East Europeans Find Jobs, Exploitation in U.S.

Associated Press Writer

Former nightclub bouncer Martin Opat is a tough guy by trade, but nothing steeled him for the ordeal that he endured as an illegal worker in the United States.

"Everything they told me was a lie," he said of the shady middlemen who promised him tax-free cash to sweep supermarket floors, only to lead him on a pocket-emptying odyssey through three states and a close call with federal agents.

Thousands of poor Eastern Europeans are being exploited by unscrupulous contractors who lure them to the United States for illegal menial jobs, only to skim their paychecks and subject them to arrest and deportation, an Associated Press investigation has found.

Recent raids at 58 Wal-Mart stores across the United States and the subsequent arrests of 245 allegedly illegal workers -- including 35 Czechs and others from the former Soviet bloc -- underscore a troubling trend that has widened since the collapse of communism a dozen years ago.

"Every second person who buys a plane ticket to the United States at my agency goes there to make money," said Tomas Rambousek, a Czech travel agent who admits to arranging illegal work at hotels and supermarkets for his countrymen and says U.S. companies have approached him for help.

"I would say that the U.S. authorities turn a blind eye," he said, refusing to identify the companies involved.

There's a dark side.

Former illegal workers described working long hours for little pay and no benefits at menial cleaning jobs, and recounted humiliating experiences with their handlers that prompted some to return home feeling disillusioned and deceived.

Most, like Opat, 29, traveled on tourist visas that forbade seeking work. They found jobs through subcontracting companies run by a network of Eastern European immigrants who took a sizable cut of their earnings.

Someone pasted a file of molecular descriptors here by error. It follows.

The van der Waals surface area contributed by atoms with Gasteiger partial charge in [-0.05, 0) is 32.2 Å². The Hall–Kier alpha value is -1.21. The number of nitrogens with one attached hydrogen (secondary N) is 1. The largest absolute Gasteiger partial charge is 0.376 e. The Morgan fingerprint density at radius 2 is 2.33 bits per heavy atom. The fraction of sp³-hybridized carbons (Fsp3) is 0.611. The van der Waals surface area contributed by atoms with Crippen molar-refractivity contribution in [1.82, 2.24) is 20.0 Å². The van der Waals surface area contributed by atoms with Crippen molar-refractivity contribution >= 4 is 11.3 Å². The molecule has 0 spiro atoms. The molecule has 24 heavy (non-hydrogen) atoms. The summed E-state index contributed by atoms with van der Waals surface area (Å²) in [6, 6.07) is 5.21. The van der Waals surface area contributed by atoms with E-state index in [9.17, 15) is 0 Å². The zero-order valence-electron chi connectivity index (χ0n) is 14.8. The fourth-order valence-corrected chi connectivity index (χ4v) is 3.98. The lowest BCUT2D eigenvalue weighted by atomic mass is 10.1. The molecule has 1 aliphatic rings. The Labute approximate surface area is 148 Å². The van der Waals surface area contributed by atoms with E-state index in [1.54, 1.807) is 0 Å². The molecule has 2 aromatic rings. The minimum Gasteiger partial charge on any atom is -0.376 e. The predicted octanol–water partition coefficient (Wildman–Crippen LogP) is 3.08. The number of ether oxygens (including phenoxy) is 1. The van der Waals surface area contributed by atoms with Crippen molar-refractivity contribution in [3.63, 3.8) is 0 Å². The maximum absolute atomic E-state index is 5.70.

After shelling out $1,300 on a visa, plane tickets and health insurance, Opat arrived in Dallas in 2000 to be told by a Czech contact that the job he was assured would earn him up to $1,900 a month sweeping a supermarket in Tulsa, Okla., didn't exist.

He was driven to tiny Poteau, Ark., for another supermarket job, where he was warned that the FBI and immigration officers had just raided apartments for foreigners in a nearby town.

"I felt helpless," he said. "It was terrible. But what could I do?"

Even worse, Opat said, was learning that his contact, known to him only as Mr. Vavra, wouldn't pay him for three months -- and that a $500 commission, a $500 security deposit and $170 in rent would be deducted from his first check.

"I wanted to knock him out," Opat said with his bouncer's bravado. Instead, he headed north to Chicago -- home to an estimated 10,000 illegal Czech immigrants -- and landed an under-the-table job as a roofer.

Despite numerous such stories, there's no shortage of Czechs willing to take their chances rather than eke out a living in a country with 10% joblessness and an average monthly wage of just $585.

As many as 200,000 Czechs are believed to be living illegally in the United States, a ranking Western official said, speaking on condition of anonymity. Hundreds more arrive daily, even though U.S. consular authorities interview all applicants for tourist visas -- which allow multiple 3-month stays for 10 years -- and turn down many requests, the official said.

"The law presumes the person applying for a visa has immigrant intent," the official said.

Czech authorities are doing little to crack down, saying it's essentially an American problem. It is not against the law to recruit locals for work in the United States, the Czech attorney general's office said.

Conservative estimates put the number of people who have left Eastern Europe in recent years at 2 million. Officials say the real number easily could be twice that.

In Bulgaria, still struggling to establish a market economy after shaking off communism in 1989, an astonishing 700,000 young people have left for the United States and Western Europe, according to government estimates.

A recent U.N. survey in Bosnia, where the official unemployment rate is 40%, points up the sense of desperation: Six in 10 young people said they'd leave if they could.

Among those trying to cash in on that sentiment is Suno Tours, a Sarajevo travel agency working with a Turkish firm, Pro Visa Group-Istanbul. The companies claim to be able to obtain U.S. immigration visas in Turkey -- even though only the U.S. Embassy in Sarajevo can issue visas to Bosnians.